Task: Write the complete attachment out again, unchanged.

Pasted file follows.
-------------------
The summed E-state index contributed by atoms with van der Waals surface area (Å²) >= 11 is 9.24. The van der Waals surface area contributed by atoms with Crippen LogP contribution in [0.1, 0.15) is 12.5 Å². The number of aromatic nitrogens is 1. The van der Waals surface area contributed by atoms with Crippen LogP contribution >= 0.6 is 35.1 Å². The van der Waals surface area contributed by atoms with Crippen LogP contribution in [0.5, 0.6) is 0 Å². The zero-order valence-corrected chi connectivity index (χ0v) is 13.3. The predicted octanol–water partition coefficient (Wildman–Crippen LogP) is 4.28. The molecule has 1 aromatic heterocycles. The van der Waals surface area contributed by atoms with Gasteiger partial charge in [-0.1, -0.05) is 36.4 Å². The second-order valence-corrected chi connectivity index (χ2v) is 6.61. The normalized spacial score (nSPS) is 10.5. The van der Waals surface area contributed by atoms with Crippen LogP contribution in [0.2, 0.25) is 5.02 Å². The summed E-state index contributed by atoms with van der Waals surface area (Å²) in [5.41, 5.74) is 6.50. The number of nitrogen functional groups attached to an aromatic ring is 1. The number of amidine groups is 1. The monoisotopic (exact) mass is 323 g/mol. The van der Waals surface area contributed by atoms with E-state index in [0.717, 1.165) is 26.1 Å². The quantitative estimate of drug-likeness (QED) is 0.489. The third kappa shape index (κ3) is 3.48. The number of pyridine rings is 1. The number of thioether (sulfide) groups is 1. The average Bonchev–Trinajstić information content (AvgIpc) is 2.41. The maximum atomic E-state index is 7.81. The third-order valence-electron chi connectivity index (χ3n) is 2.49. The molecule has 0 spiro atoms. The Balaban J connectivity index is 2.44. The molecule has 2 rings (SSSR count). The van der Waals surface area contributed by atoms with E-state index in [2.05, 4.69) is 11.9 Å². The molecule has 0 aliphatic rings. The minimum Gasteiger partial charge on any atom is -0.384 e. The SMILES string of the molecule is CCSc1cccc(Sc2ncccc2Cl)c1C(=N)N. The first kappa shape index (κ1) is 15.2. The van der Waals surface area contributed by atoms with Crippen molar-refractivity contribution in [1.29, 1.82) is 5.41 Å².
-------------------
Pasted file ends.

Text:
The summed E-state index contributed by atoms with van der Waals surface area (Å²) >= 11 is 9.24. The van der Waals surface area contributed by atoms with Crippen LogP contribution in [0.1, 0.15) is 12.5 Å². The number of aromatic nitrogens is 1. The van der Waals surface area contributed by atoms with Crippen LogP contribution >= 0.6 is 35.1 Å². The van der Waals surface area contributed by atoms with Crippen LogP contribution in [0.5, 0.6) is 0 Å². The zero-order valence-corrected chi connectivity index (χ0v) is 13.3. The predicted octanol–water partition coefficient (Wildman–Crippen LogP) is 4.28. The molecule has 1 aromatic heterocycles. The van der Waals surface area contributed by atoms with Gasteiger partial charge in [-0.1, -0.05) is 36.4 Å². The second-order valence-corrected chi connectivity index (χ2v) is 6.61. The normalized spacial score (nSPS) is 10.5. The van der Waals surface area contributed by atoms with Crippen LogP contribution in [0.2, 0.25) is 5.02 Å². The summed E-state index contributed by atoms with van der Waals surface area (Å²) in [5.41, 5.74) is 6.50. The number of nitrogen functional groups attached to an aromatic ring is 1. The number of amidine groups is 1. The monoisotopic (exact) mass is 323 g/mol. The van der Waals surface area contributed by atoms with E-state index in [0.717, 1.165) is 26.1 Å². The quantitative estimate of drug-likeness (QED) is 0.489. The third kappa shape index (κ3) is 3.48. The number of pyridine rings is 1. The number of thioether (sulfide) groups is 1. The average Bonchev–Trinajstić information content (AvgIpc) is 2.41. The maximum atomic E-state index is 7.81. The third-order valence-electron chi connectivity index (χ3n) is 2.49. The molecule has 0 spiro atoms. The Balaban J connectivity index is 2.44. The molecule has 2 rings (SSSR count). The van der Waals surface area contributed by atoms with E-state index in [2.05, 4.69) is 11.9 Å². The molecule has 0 aliphatic rings. The minimum Gasteiger partial charge on any atom is -0.384 e. The SMILES string of the molecule is CCSc1cccc(Sc2ncccc2Cl)c1C(=N)N. The first kappa shape index (κ1) is 15.2. The van der Waals surface area contributed by atoms with Crippen molar-refractivity contribution in [1.29, 1.82) is 5.41 Å².